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October 2017
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Struggles of an IBCoM Graduate

By Jessica van Wijgerden

The field of communication is tremendously popular one, however it carries a stigma of ambiguity concerning future job prospects. A successful career, economically speaking, is less likely with a communication degree. According to George University Center report from 2013, communication and journalism majors earn less than the average college graduate. Overall, the academic field collects around 54,000 US dollars annually, while other bachelor graduates would make around 61,000 US dollars. So why on earth would you choose to enter this field?

Takia Ksartryo (21) ended up studying communication through series of random events and compromises. Initially, her desire was to attend a design school in Vancouver, however her dad was uneasy about this decision. ‘’He did not think there were many prospects with a degree in design‘’, she tells me. Her father urged her to study International Business Administration, which was far from her interest in the creative industry. Eventually, she ended up enrolling in the International Bachelor of Communication and Media (IBCoM) study at Erasmus University, Rotterdam. This course seemed to be the perfect middle ground between her father and her own wishes, and they were both pleased with the decision.

Throughout her time at IBCoM, Takia did not worry about the ambiguity of her bachelor degree. She admits that within the course there was not much preparation for the work field. ‘’However, it did form my interest in marketing and branding. It opened the door to try new things.’’ The many readings and assignments slowly developed her interests. Also, the countless presentation made her become more confident and open to others. ‘’ I was very timid person before, but now I’ve become more relaxed’’ she explains. Takia reflects that there was one other aspect that prepared her for the work place; ‘’IBCoM has a lot of group projects, and it helps you to learn to adapt to another.’’ A trait that is actually quite essential within professional setting with co-workers.

After three years of endless assignments, presentation, and exams, Takia finally graduated in October. Flying caps and emotional goodbyes from the international student body concluded the ceremony. Takia, Indonesian by nationality, decided to stay in the Netherlands. Unlike her fellow students, who either went back to the home country or continued with a masters degree, she decided to jump start her career without fully realising the complexities of this huge step.

Immediately after graduation Takia began looking for internships to enrich her resume. ‘’It is more appropriate at this time in my life’’, Takia explains. ‘‘Most ‘legitimate’ jobs ask for at least 3 years of experience, and I thought shit I don’t have any. ‘’ She found a position at Headmade, where she works on the strategic and concept development of mobile apps. Takia hopes to expand her resume, gain more experience in the work place, and help her create networks.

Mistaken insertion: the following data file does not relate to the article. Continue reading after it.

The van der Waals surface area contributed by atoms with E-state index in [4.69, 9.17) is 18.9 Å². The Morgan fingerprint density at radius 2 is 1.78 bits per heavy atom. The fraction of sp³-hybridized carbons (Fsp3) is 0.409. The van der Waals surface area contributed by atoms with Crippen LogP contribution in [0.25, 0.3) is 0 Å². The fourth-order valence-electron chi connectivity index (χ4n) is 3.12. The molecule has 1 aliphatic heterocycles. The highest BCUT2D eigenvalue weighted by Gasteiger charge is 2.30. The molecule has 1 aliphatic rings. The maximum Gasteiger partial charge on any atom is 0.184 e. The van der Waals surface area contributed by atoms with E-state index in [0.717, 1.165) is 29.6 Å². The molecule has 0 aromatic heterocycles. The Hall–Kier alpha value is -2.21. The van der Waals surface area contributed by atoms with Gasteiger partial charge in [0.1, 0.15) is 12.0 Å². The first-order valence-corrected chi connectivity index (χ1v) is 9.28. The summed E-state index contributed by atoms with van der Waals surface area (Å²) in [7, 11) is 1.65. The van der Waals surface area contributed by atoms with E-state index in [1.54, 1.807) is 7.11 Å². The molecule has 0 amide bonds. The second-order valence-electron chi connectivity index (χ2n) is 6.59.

The latter, Takia realised in her previous internship experience at Poet Farmer, is hard to create as an international student. The main language of her colleagues would be Dutch, which mean she couldn’t fully participate in. In a mildly frustrated tone, she confides; ‘‘my colleagues would often talk to each other in Dutch, and when they spoke in English I knew that it was meant for me.’’ Even though they were more than willing to speak English if she would request them to switch language, the default language would remain Dutch. Networking was hindered in a non-international setting such at Poet Farmer.
On the other hand, being an international student within the broad field of communication has its benefits. Takia is perceived as a well adaptable, flexible, and open employee within her work place at Headmade. She has lived in several places around the world and is sensitive to the multicultural diversity of a working environment. Her skills in different disciplinarians such as branding, marketing, and design makes her an attractive candidate for any creative communication industries. Right now, the problem isn’t the bachelor she obtained, but the timing. She’s a fresh graduate, with ‘not enough’ experience.

Al though experience is lacking, Takia’s many qualities in the business, media, and creative markets open op a lot of door within the field of communication. Since it is so incredibly broad, it helps to be multi-talented, but it’s necessary to also a specialist in an area. For Takia, IBCoM helped her identify her true interests within the field of communication. When I ask her what her dream job would entail, her eyes light up and tells me; ‘’ I would like to try to work in the fashion industry, like planning out photo-shoots and perhaps taking on the role of a creative director. ‘’ Her heart seems set in the direction of her ambitions.

For an outsider, communication studies might seem like vague collection of different fields with not enough financial benefits. However, for an insider it is a playing field of endless opportunities. As I discover Takia’s development within IBCoM and the work place, it is clear to me why she chose the course. The field is really only suitable for a specific type of person. It is for the flexible, open-minded, and multi-talented people who are ready to take part of the globalised and technologically dynamic world.

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